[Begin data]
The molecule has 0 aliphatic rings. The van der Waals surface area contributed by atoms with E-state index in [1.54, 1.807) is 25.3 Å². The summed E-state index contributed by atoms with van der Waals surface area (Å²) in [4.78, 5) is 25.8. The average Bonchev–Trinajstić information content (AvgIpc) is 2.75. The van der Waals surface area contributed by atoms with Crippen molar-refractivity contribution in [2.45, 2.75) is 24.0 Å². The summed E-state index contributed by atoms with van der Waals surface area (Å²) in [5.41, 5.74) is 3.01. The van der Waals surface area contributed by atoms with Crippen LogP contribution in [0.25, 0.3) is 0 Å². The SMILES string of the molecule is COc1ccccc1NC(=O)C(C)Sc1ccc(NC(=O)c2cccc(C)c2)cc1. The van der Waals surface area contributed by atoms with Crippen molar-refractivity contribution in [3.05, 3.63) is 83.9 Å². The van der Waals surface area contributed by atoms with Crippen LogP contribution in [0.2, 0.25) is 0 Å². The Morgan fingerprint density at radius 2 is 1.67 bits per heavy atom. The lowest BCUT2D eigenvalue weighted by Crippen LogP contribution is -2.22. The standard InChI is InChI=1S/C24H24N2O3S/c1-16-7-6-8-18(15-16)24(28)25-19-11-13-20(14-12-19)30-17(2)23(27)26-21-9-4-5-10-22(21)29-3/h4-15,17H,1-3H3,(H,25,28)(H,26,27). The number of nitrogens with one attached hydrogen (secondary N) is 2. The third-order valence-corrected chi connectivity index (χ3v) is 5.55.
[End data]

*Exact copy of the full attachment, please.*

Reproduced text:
The molecule has 0 aliphatic rings. The van der Waals surface area contributed by atoms with E-state index in [1.54, 1.807) is 25.3 Å². The summed E-state index contributed by atoms with van der Waals surface area (Å²) in [4.78, 5) is 25.8. The average Bonchev–Trinajstić information content (AvgIpc) is 2.75. The van der Waals surface area contributed by atoms with Crippen molar-refractivity contribution in [2.45, 2.75) is 24.0 Å². The summed E-state index contributed by atoms with van der Waals surface area (Å²) in [5.41, 5.74) is 3.01. The van der Waals surface area contributed by atoms with Crippen LogP contribution in [0.25, 0.3) is 0 Å². The SMILES string of the molecule is COc1ccccc1NC(=O)C(C)Sc1ccc(NC(=O)c2cccc(C)c2)cc1. The van der Waals surface area contributed by atoms with Crippen molar-refractivity contribution in [3.05, 3.63) is 83.9 Å². The van der Waals surface area contributed by atoms with Crippen LogP contribution in [0.2, 0.25) is 0 Å². The Morgan fingerprint density at radius 2 is 1.67 bits per heavy atom. The lowest BCUT2D eigenvalue weighted by Crippen LogP contribution is -2.22. The standard InChI is InChI=1S/C24H24N2O3S/c1-16-7-6-8-18(15-16)24(28)25-19-11-13-20(14-12-19)30-17(2)23(27)26-21-9-4-5-10-22(21)29-3/h4-15,17H,1-3H3,(H,25,28)(H,26,27). The number of nitrogens with one attached hydrogen (secondary N) is 2. The third-order valence-corrected chi connectivity index (χ3v) is 5.55.